The book-early deals were launched; the bookings looked awesome, the mountains and the resort were ready for a banner year. As the first snowflakes fell in November excitement and anticipation flowed through Whistler like a rising river ready to burst its banks.
But as the weeks slipped by and significant snow failed to materialize the only thing that ended up bursting was the collective bubble of anticipation.
And when the rains fell in January many in the resort asked themselves what else could possibly happen. Indeed the period from Jan. 17 to 20 was the heaviest four consecutive days of rain Whistler has ever experienced since weather data was first collected in 1931.
Then the sun came back out and bulbs around the resort could be seen pushing out of the ground. It was February and spring was here.
For Cross Country Connection that meant closing down ski operations after only a four-week season and getting the mountain bikes out.
"We got the bikes out on March 1 st which is quite early, in fact 12 weeks early," said Ian Goldstone, co-owner and operator of the Cross Country Connection.
"In hindsight we probably could have got them out on Feb. 1 but we decided not to give up on winter."
If the coastal weather anomaly had fallen on the heels of consecutively strong years most would just have laughed it off. But it came as Whistler was struggling back from year upon year of challenges. And it came after the resorts appetite for success had been whet by a stronger December than had been seen in a long time.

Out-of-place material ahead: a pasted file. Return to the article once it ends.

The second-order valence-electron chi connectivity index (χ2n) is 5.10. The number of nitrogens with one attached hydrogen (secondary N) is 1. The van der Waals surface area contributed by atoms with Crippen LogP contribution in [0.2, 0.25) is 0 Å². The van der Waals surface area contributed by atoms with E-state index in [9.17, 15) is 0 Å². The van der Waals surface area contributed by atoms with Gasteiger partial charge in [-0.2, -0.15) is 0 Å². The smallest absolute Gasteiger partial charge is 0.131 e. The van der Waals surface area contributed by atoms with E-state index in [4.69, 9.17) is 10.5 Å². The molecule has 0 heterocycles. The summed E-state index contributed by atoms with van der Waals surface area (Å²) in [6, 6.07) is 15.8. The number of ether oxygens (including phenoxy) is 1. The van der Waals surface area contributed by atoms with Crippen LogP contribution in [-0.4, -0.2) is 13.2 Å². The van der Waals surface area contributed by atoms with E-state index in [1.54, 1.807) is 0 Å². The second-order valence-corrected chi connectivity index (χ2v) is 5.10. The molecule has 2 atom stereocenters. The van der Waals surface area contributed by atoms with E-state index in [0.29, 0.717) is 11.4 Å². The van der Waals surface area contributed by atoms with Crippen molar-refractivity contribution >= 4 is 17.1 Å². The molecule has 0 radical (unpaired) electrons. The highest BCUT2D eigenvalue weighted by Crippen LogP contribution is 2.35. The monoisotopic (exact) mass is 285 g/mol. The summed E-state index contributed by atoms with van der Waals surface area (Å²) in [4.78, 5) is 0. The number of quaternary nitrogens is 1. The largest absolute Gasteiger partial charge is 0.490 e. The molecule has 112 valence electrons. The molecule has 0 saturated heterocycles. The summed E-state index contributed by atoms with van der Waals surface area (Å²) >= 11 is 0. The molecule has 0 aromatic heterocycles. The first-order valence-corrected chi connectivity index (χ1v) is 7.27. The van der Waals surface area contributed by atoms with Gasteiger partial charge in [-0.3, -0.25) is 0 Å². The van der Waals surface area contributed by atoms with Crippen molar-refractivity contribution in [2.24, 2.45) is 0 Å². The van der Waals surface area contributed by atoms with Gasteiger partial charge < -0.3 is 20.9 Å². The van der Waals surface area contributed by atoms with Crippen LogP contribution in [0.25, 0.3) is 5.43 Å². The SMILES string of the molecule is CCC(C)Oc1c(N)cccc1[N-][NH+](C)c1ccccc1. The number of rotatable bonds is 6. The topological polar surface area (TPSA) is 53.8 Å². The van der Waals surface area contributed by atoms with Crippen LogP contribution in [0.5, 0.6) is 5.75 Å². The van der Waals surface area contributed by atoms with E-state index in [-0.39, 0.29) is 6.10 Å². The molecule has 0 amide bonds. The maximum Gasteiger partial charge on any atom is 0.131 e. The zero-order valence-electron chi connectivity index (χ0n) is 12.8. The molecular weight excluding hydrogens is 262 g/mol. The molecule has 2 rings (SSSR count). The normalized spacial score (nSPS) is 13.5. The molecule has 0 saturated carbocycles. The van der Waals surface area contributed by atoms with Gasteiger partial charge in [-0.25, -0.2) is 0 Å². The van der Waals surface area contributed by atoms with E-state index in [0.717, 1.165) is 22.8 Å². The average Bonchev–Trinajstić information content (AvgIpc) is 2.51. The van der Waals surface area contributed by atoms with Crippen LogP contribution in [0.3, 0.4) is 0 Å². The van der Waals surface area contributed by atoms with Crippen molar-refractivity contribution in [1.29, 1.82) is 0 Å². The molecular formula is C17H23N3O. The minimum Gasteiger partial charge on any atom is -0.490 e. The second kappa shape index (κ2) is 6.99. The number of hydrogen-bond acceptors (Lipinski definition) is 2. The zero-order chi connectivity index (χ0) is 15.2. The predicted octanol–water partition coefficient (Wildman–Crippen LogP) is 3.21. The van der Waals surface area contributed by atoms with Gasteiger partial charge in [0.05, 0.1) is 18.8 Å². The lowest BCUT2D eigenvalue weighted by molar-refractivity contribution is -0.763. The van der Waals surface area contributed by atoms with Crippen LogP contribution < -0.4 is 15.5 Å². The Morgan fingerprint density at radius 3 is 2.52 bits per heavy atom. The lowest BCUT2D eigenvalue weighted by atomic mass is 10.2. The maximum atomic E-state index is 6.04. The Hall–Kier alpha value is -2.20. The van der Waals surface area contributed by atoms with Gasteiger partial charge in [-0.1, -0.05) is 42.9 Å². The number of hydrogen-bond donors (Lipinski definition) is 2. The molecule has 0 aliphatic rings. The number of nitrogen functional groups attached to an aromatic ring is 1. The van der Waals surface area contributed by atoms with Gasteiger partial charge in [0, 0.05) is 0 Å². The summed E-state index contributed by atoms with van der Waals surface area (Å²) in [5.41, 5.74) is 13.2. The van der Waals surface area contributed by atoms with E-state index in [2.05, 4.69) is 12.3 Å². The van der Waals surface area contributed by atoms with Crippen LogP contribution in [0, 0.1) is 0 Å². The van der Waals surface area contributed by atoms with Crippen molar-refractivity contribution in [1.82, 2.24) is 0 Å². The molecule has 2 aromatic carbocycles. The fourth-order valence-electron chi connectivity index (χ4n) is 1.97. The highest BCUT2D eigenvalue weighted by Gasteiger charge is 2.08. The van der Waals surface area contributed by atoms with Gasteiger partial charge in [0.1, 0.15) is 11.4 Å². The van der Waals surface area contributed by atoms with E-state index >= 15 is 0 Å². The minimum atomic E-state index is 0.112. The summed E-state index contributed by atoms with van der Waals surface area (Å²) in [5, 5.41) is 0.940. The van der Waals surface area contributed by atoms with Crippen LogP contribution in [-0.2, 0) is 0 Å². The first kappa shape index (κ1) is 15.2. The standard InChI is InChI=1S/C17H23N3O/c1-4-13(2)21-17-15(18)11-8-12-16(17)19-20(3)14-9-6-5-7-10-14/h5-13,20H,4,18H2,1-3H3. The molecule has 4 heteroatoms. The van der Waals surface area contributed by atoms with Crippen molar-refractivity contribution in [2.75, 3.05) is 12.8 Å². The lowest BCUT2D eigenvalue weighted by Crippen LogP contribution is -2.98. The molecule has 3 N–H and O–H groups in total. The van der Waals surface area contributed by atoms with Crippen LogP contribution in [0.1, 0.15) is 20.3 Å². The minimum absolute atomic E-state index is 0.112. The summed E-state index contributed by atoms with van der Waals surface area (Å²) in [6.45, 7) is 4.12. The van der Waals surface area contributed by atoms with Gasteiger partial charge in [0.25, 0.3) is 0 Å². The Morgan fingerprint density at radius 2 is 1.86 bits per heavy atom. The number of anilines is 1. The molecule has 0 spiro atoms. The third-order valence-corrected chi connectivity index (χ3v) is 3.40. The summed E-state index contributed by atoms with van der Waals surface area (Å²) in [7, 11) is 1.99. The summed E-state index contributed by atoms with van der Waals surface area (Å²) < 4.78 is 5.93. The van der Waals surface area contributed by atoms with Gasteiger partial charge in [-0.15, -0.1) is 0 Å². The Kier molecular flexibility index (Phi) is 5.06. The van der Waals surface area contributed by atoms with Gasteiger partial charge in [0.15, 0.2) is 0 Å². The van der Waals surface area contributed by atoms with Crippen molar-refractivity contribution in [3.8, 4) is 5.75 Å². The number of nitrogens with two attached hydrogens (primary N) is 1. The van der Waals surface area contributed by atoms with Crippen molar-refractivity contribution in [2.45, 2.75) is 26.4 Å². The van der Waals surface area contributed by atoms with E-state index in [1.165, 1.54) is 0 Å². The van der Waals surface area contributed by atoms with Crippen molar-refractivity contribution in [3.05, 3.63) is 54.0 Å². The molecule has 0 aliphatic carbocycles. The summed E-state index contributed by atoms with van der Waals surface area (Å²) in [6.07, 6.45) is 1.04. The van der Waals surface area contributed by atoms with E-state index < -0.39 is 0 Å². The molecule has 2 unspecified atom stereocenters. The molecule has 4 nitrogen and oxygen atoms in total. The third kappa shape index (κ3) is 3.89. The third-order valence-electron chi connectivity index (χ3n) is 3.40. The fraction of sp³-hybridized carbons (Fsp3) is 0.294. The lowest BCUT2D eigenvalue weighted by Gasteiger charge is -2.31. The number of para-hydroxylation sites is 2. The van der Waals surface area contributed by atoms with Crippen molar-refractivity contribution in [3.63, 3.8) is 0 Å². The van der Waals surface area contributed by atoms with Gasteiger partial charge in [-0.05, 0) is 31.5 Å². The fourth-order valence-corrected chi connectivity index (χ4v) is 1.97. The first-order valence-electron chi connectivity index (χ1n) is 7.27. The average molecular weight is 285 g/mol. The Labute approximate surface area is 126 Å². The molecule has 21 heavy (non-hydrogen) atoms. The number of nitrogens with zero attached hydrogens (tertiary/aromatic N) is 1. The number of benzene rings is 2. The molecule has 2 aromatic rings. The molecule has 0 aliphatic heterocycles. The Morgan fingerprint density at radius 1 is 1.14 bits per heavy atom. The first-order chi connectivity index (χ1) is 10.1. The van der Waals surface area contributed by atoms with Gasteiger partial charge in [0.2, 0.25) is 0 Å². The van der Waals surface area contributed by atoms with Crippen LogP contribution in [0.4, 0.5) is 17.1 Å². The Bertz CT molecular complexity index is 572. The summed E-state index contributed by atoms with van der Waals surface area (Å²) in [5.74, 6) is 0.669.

The terrorist attacks of 9/11 left their own imprint on tourism, as did the war in Iraq. Then there was the softening global economy, SARS, mad cow, Avian Flu, the rising Canadian dollar and the change in booking patterns as travellers decided to stay close to home or book at the last minute.
Each of these challenges has brought its own set of lessons. But as the resort re-groups this spring the lessons that seem to stand out may also be the lessons that take Whistler forward.
At the top of the list of lessons is the quest to continue the drive to offer outstanding value to travellers, especially as the Canadian dollar remains strong. And everyone needs to stay focused on the long-term so that neither business nor local government makes knee-jerk decisions, which could ultimately harm the product.
This must be tied closely to the highest level of service and that means training staff, helping to maintain their positive attitude, and growing a community spirit.